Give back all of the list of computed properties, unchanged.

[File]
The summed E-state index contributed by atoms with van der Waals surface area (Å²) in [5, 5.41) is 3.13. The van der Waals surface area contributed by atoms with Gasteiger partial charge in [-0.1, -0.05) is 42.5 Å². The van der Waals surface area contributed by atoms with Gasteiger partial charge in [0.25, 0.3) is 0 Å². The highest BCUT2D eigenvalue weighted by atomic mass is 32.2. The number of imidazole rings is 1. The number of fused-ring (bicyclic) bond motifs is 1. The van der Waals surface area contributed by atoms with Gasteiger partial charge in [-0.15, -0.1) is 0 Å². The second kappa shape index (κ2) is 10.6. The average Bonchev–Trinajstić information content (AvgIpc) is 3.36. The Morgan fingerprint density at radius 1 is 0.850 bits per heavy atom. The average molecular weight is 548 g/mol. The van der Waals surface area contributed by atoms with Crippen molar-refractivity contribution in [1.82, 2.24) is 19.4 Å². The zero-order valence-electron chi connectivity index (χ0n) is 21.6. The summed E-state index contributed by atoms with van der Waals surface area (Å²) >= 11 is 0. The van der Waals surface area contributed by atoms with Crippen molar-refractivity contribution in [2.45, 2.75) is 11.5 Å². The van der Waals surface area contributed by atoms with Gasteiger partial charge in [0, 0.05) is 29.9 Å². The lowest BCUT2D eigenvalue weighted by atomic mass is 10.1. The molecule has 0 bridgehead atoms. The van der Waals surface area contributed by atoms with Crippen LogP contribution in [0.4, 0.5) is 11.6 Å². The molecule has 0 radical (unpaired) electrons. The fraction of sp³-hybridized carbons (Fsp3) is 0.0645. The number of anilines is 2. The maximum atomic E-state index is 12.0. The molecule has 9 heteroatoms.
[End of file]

The summed E-state index contributed by atoms with van der Waals surface area (Å²) in [5, 5.41) is 3.13. The van der Waals surface area contributed by atoms with Gasteiger partial charge in [-0.1, -0.05) is 42.5 Å². The van der Waals surface area contributed by atoms with Gasteiger partial charge in [0.25, 0.3) is 0 Å². The highest BCUT2D eigenvalue weighted by atomic mass is 32.2. The number of imidazole rings is 1. The number of fused-ring (bicyclic) bond motifs is 1. The van der Waals surface area contributed by atoms with Gasteiger partial charge in [-0.15, -0.1) is 0 Å². The second kappa shape index (κ2) is 10.6. The average Bonchev–Trinajstić information content (AvgIpc) is 3.36. The Morgan fingerprint density at radius 1 is 0.850 bits per heavy atom. The average molecular weight is 548 g/mol. The van der Waals surface area contributed by atoms with Crippen molar-refractivity contribution in [1.82, 2.24) is 19.4 Å². The zero-order valence-electron chi connectivity index (χ0n) is 21.6. The summed E-state index contributed by atoms with van der Waals surface area (Å²) >= 11 is 0. The van der Waals surface area contributed by atoms with Crippen molar-refractivity contribution in [2.45, 2.75) is 11.5 Å². The van der Waals surface area contributed by atoms with Gasteiger partial charge in [0, 0.05) is 29.9 Å². The lowest BCUT2D eigenvalue weighted by atomic mass is 10.1. The molecule has 0 bridgehead atoms. The van der Waals surface area contributed by atoms with Crippen LogP contribution in [0.4, 0.5) is 11.6 Å². The molecule has 0 radical (unpaired) electrons. The fraction of sp³-hybridized carbons (Fsp3) is 0.0645. The number of anilines is 2. The maximum atomic E-state index is 12.0. The molecule has 9 heteroatoms.